There is a saying out there that goes, "Everything happens for a reason." There are some things in life that this statement can apply to, but sometimes things that happen that seem senseless.
April 2, 2008 will forever be a date instilled in my mind. Jesse, my high school sweetheart, was riding his bike home like he did every day.
At approximately 9 p.m., an impaired driver switched lanes, leaving the road where he hit Jesse, killing him instantly.
Now, try and tell me that this happened for a reason, that there is some grand plan that could only be fulfilled by Jesse being killed. I struggle with this. Although, I do believe that because of this loss, my life has lined up and the experiences have helped shaped who I am today.
After losing Jesse, I started to work alongside Mothers' Against Drunk Driving, speaking in schools about my loss and the consequences of driving under the influence. This allowed me to gain invaluable presentation skills over the past 4 years, help coordinate events and accomplish larger projects, like Campaign 911 signage throughout the city of Hamilton.
Through loss, I became passionate about a cause and used my gifts and talents to create awareness. I was able to strengthen my abilities and leadership skills.
Jesse's death taught me how precious life is, and the importance of making every moment count. I learned that I want devote my life, and what I do for a living, to making a positive impact in the world around me.
Since the age of 15, I have traveled to Mexico, the Dominican Republic, and Haiti (twice) to help with relief efforts. Each time I travelled, my heart fell more and more in love. I loved the people, the culture and the scenery. Although they have little and we may have a lot in our society, I saw that although they may not have expensive and material things, that really, they had much more. They weren't selfish and didn't only worry about themselves. They shared, loved, laughed, had faith in something bigger than themselves and they knew that in order to make it through the day, they needed each other. The people and children inspired me so much. They are stronger than anyone I know. They have seen things and lost people in ways we could only even begin to imagine - and yet, they have hope. You see it in their eyes when they light up, and the smile on their face with you give them a high five or toss them a ball. There is no language barrier with love. I saw the poverty and it was overwhelming. My heart broke for them.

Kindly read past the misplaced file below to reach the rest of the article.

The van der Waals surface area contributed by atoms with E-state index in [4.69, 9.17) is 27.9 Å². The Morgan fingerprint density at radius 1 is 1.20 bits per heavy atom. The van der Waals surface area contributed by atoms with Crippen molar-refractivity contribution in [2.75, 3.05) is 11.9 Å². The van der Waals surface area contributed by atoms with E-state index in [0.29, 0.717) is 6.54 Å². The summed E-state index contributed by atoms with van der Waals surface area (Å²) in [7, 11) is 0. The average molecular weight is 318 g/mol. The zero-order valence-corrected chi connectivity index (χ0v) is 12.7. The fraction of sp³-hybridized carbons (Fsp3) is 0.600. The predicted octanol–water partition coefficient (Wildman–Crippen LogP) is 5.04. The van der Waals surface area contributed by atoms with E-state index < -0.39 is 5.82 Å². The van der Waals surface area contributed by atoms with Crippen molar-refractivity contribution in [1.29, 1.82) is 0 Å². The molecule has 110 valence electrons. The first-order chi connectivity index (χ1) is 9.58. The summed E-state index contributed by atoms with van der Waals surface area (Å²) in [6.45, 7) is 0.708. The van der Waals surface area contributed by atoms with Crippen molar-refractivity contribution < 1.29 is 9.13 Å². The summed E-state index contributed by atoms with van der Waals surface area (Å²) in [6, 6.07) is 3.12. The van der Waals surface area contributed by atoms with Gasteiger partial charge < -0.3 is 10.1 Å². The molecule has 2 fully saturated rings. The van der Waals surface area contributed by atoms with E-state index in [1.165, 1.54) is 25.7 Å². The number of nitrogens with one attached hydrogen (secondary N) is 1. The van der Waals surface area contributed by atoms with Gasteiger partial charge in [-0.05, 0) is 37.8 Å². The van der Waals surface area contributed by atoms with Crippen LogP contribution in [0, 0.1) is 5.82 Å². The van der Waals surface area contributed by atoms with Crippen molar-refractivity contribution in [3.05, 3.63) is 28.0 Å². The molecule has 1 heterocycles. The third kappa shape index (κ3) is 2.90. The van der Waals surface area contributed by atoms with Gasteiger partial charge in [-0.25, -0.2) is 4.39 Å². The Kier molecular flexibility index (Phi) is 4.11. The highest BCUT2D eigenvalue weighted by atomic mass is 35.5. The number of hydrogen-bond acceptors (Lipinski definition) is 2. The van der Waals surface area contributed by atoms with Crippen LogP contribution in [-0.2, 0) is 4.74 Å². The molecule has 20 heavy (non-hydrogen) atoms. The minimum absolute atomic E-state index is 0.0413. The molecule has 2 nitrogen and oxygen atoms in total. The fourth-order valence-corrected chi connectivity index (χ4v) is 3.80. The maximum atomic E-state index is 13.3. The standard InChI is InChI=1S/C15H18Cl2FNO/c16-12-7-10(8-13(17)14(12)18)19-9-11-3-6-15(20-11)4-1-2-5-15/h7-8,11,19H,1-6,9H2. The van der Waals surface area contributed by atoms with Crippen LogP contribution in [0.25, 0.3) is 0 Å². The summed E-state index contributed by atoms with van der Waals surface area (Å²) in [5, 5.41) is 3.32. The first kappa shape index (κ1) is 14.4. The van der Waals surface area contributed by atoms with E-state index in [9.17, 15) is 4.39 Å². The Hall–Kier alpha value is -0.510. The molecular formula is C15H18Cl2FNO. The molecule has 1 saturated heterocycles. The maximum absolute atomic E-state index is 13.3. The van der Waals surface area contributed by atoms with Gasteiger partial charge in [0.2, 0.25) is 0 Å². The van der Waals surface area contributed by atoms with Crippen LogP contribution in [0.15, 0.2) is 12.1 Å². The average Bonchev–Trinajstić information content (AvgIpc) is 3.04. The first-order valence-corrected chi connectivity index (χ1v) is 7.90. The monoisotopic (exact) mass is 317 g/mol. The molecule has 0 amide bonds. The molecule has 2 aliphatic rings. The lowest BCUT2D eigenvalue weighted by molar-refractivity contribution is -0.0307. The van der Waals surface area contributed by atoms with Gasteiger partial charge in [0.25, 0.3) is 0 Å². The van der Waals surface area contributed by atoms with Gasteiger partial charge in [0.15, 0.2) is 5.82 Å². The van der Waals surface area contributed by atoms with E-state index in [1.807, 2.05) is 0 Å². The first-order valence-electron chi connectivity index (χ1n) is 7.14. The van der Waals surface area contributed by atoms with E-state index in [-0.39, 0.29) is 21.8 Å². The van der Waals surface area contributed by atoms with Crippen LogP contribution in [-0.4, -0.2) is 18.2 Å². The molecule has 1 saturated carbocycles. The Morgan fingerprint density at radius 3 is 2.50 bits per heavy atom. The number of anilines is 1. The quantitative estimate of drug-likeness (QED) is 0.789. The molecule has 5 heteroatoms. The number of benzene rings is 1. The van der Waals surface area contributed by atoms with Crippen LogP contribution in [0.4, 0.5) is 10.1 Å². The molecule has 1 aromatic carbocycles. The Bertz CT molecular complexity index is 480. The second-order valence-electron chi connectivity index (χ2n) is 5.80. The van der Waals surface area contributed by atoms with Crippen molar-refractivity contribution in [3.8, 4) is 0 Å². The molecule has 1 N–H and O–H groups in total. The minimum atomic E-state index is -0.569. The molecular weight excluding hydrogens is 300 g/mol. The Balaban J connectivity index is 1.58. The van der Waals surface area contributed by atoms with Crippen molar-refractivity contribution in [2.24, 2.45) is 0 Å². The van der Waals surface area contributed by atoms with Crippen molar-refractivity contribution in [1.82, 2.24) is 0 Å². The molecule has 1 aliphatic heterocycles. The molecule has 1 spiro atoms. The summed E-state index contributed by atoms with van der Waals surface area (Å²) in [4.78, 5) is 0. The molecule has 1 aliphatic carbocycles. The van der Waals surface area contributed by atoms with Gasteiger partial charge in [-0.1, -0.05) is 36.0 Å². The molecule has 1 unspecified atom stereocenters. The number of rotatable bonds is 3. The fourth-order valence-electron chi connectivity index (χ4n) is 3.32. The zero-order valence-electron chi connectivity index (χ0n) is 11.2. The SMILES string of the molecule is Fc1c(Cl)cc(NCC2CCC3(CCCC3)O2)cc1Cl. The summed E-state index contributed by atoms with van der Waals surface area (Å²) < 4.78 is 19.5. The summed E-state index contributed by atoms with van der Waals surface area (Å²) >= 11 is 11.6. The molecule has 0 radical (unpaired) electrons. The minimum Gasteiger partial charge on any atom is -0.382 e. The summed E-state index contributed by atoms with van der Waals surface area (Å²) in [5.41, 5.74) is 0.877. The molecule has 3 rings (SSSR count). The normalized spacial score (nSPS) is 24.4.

After college I started looking for positions and realize that it was very difficult to get into the Aid/International Development field. A [paid] internship position became available at World Vision in their new Youth and Student Engagement team - working with youth, speaking to school and church groups, and helping to market Canada's largest youth fundraiser, 30 Hour Famine. What a perfect fit. I had a lot of experience presenting to large groups as I had done many presentation with MADD. I had experience in fundraising as well from my volunteer work. Looking back, it is funny how it all ties in.
I have been a part of the World Vision Youth and Student Engagement team since December of 2012. At the age of 24, I am working alongside one of Canada's largest NGOs, working on some of their largest campaigns like the No Child for Sale initiative (you can find out more about this at nochildforsale.ca) and I am being challenged every day! I have spoken to 1000s of students about poverty and my experience in the field, built major relationships with students and teachers, created and implemented a summer campaign as well as came alongside their larger campaigns across Canada. Although, the pay may be minimal, the experience, learning's, growth, and portfolio building, is invaluable.
Life is full of twists and turns; some good, some not so good. I don't believe that Jesse's death happened for a reason -- but I do believe that my loss allowed me to strengthen my abilities and taught me that life is too short and to find what you are passionate about and run with it. Don't settle for anything less.